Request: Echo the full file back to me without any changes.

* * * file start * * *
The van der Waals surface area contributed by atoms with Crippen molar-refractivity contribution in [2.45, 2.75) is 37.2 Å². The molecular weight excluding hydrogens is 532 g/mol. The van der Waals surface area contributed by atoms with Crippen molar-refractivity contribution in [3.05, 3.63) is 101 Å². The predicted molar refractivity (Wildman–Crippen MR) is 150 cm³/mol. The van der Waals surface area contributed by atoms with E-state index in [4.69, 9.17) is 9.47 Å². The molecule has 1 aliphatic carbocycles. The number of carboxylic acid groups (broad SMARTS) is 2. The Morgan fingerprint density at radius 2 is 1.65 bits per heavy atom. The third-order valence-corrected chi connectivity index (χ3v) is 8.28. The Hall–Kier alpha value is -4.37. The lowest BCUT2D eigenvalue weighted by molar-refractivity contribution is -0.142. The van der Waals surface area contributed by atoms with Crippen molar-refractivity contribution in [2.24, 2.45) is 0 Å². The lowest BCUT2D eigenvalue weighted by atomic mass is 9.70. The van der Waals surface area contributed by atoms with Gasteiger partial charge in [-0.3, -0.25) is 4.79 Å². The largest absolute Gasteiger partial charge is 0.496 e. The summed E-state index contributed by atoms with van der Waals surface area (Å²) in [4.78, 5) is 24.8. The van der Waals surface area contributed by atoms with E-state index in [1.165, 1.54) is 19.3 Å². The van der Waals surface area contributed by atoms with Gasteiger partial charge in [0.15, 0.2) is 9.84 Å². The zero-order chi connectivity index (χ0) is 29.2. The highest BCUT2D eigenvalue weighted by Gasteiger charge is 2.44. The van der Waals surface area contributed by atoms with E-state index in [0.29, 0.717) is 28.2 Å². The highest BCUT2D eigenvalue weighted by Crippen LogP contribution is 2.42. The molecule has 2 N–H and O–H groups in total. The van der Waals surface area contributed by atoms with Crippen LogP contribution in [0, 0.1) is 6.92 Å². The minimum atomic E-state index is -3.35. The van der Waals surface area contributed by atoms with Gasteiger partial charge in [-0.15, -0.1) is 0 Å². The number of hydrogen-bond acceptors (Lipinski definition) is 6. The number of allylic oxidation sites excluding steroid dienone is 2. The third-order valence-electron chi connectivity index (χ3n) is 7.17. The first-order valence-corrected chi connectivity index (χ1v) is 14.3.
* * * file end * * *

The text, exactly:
The van der Waals surface area contributed by atoms with Crippen molar-refractivity contribution in [2.45, 2.75) is 37.2 Å². The molecular weight excluding hydrogens is 532 g/mol. The van der Waals surface area contributed by atoms with Crippen molar-refractivity contribution in [3.05, 3.63) is 101 Å². The predicted molar refractivity (Wildman–Crippen MR) is 150 cm³/mol. The van der Waals surface area contributed by atoms with E-state index in [4.69, 9.17) is 9.47 Å². The molecule has 1 aliphatic carbocycles. The number of carboxylic acid groups (broad SMARTS) is 2. The Morgan fingerprint density at radius 2 is 1.65 bits per heavy atom. The third-order valence-corrected chi connectivity index (χ3v) is 8.28. The Hall–Kier alpha value is -4.37. The lowest BCUT2D eigenvalue weighted by molar-refractivity contribution is -0.142. The van der Waals surface area contributed by atoms with Crippen molar-refractivity contribution in [2.24, 2.45) is 0 Å². The lowest BCUT2D eigenvalue weighted by atomic mass is 9.70. The van der Waals surface area contributed by atoms with Gasteiger partial charge in [-0.3, -0.25) is 4.79 Å². The largest absolute Gasteiger partial charge is 0.496 e. The summed E-state index contributed by atoms with van der Waals surface area (Å²) in [4.78, 5) is 24.8. The van der Waals surface area contributed by atoms with E-state index in [1.165, 1.54) is 19.3 Å². The van der Waals surface area contributed by atoms with Gasteiger partial charge in [0.15, 0.2) is 9.84 Å². The zero-order chi connectivity index (χ0) is 29.2. The highest BCUT2D eigenvalue weighted by Gasteiger charge is 2.44. The van der Waals surface area contributed by atoms with E-state index in [0.29, 0.717) is 28.2 Å². The highest BCUT2D eigenvalue weighted by Crippen LogP contribution is 2.42. The molecule has 2 N–H and O–H groups in total. The van der Waals surface area contributed by atoms with Crippen LogP contribution in [0, 0.1) is 6.92 Å². The minimum atomic E-state index is -3.35. The van der Waals surface area contributed by atoms with Gasteiger partial charge in [-0.15, -0.1) is 0 Å². The number of hydrogen-bond acceptors (Lipinski definition) is 6. The number of allylic oxidation sites excluding steroid dienone is 2. The third-order valence-electron chi connectivity index (χ3n) is 7.17. The first-order valence-corrected chi connectivity index (χ1v) is 14.3.